Skylar McManus, a Master’s student in theology at Regent University, has done a rather comprehensive examination on the organization, but in this post, I want to look at a specific argument used by a unitarian to deny both the deity of Christ and the incarnation, specifically in a key Trinitarian prooftext, that of John 1:1.[1]

What’s in a “Word”?

In a multi-part essay from the site One God Worship titled, “John 1:1 The Jewish Mind vs The Translators’ Bias”, an unnamed author sets out to, 

“…compare what his [John’s] Jewish contemporaries would have understood it [John 1:1] to mean versus how Trinitarian scholars translated it centuries later.

Now, what I would like to point out is that the author is conflating the translation of a text—the process of rendering a text from one language into another—with the act of interpreting a text, which involves explaining what a text means.

Oftentimes translation involves interpretation because of certain cultural peculiarities, such as idioms and other figures of speech while translatable as words, often convey greater meaning in the original language. So the argument is properly meant to be against Trinitarian interpretation of the text since there is a general correspondence between words even if there as an additional layer of meaning that gets applied when making a translation syntactically coherent and a further layer when articulating what the text means in application.[2]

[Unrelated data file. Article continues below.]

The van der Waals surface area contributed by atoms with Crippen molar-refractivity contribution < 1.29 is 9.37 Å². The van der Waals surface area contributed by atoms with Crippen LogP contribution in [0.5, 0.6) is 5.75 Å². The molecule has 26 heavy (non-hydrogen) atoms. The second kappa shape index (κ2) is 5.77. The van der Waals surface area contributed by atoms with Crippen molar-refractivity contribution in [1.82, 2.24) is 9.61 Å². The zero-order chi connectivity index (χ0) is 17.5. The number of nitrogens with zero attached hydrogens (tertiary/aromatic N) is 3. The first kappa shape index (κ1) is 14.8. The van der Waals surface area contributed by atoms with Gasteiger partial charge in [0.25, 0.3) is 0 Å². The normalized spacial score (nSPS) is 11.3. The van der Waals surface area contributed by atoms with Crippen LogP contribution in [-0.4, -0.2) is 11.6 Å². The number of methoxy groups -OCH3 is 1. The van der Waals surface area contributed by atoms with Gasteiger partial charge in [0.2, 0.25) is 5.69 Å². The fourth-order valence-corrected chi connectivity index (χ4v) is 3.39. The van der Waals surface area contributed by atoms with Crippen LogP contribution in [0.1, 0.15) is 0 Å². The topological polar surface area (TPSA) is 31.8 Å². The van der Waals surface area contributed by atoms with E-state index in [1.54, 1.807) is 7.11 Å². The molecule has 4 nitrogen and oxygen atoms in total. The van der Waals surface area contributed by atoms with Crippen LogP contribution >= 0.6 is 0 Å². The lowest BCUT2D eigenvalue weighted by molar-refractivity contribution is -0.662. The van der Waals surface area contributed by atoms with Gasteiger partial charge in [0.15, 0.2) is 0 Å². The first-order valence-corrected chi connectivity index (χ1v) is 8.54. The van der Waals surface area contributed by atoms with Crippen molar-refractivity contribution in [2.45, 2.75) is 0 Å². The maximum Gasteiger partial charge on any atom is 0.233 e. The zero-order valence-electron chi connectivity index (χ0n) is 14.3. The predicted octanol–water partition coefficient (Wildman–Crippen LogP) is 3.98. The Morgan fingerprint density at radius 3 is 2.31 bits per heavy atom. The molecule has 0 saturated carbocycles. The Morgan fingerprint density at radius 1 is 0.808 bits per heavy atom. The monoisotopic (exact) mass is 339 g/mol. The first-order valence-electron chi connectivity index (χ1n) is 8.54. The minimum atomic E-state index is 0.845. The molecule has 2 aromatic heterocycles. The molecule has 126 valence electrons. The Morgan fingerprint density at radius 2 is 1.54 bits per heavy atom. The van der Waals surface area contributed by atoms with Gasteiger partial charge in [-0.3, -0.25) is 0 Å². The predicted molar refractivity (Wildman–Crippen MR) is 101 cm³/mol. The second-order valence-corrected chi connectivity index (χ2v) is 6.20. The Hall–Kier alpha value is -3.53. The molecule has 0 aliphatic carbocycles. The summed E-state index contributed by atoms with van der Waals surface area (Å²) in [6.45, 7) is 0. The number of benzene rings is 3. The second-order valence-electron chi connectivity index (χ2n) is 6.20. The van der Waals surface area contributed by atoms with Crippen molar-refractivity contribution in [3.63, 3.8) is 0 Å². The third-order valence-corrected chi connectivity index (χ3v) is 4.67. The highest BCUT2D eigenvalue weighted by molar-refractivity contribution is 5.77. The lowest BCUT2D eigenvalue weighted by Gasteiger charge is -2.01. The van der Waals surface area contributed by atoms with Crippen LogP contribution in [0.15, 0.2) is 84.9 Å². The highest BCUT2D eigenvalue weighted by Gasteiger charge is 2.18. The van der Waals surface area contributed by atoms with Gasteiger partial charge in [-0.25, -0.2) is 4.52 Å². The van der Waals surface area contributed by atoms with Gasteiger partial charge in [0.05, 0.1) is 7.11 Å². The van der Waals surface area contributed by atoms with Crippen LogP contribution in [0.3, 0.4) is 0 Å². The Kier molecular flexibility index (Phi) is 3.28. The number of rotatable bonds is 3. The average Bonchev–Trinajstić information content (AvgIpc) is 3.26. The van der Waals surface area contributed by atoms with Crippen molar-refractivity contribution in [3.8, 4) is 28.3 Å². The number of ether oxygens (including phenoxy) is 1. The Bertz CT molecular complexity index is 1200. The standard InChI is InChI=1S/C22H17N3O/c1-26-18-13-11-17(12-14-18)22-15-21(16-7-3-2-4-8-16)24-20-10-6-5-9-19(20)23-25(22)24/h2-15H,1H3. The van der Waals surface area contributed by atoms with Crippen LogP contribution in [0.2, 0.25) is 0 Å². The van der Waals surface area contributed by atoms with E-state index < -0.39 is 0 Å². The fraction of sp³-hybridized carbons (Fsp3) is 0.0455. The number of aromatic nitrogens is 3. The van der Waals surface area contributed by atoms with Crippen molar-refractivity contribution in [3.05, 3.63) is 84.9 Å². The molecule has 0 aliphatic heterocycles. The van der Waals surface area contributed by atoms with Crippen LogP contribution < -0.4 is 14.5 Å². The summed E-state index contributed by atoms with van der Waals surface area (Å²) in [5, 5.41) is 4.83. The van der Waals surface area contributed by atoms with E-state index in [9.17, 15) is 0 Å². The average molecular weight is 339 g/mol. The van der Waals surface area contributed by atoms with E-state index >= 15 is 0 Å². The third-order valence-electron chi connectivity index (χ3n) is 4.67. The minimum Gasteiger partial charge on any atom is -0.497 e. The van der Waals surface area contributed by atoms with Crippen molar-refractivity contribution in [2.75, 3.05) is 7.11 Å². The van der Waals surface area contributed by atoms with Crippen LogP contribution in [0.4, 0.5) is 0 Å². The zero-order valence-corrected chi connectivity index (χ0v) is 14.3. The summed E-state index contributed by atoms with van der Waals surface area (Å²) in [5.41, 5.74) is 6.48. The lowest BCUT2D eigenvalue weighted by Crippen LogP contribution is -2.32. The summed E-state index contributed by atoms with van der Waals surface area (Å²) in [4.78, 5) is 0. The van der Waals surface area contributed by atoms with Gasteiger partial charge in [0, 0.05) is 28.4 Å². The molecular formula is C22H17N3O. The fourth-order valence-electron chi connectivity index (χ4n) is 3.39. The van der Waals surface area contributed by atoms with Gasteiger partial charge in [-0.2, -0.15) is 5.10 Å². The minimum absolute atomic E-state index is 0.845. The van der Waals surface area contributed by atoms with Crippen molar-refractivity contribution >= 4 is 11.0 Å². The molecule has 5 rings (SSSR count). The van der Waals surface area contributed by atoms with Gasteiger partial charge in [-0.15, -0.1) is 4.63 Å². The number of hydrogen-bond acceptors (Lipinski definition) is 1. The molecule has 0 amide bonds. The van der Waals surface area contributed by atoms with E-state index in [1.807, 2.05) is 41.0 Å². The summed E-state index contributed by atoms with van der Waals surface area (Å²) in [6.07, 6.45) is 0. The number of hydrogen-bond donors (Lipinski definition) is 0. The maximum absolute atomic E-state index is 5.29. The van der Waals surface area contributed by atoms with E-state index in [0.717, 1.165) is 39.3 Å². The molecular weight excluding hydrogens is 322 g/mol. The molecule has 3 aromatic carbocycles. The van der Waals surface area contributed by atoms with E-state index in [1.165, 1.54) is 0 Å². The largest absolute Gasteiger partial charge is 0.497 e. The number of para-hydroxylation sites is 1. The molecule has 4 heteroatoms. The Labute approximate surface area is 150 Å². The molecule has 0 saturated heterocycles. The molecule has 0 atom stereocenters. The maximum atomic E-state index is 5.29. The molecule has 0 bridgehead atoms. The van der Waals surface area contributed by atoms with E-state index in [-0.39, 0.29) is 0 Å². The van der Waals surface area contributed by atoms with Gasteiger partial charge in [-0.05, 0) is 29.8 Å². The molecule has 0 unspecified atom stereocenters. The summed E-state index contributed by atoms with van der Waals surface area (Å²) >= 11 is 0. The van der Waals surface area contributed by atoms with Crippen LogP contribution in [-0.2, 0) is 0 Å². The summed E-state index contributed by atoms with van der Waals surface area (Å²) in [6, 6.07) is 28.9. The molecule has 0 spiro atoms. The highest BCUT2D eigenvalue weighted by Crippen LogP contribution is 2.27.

Now, I will agree with certain premises as they are laid out, such as when the author (hereafter UA) writes,

“…the beginning of John’s gospel should be in keeping with the end; there should be a continuity of message.

I entirely agree with the sentiment, and such consistency demonstrates that there is a constant message that starts at the beginning and follows through to the end of John’s Gospel. To that end, UA points to the gospel’s “purpose statement” found in John 20:30-31 and quotes from the NASB,

“Therefore many other signs Jesus also performed in the presence of the disciples, which are not written in this book; 31 but these have been written so that you may believe that Jesus is the Christ, the Son of God; and that believing you may have life in His name. (emphasis by UA)

To which UA adds,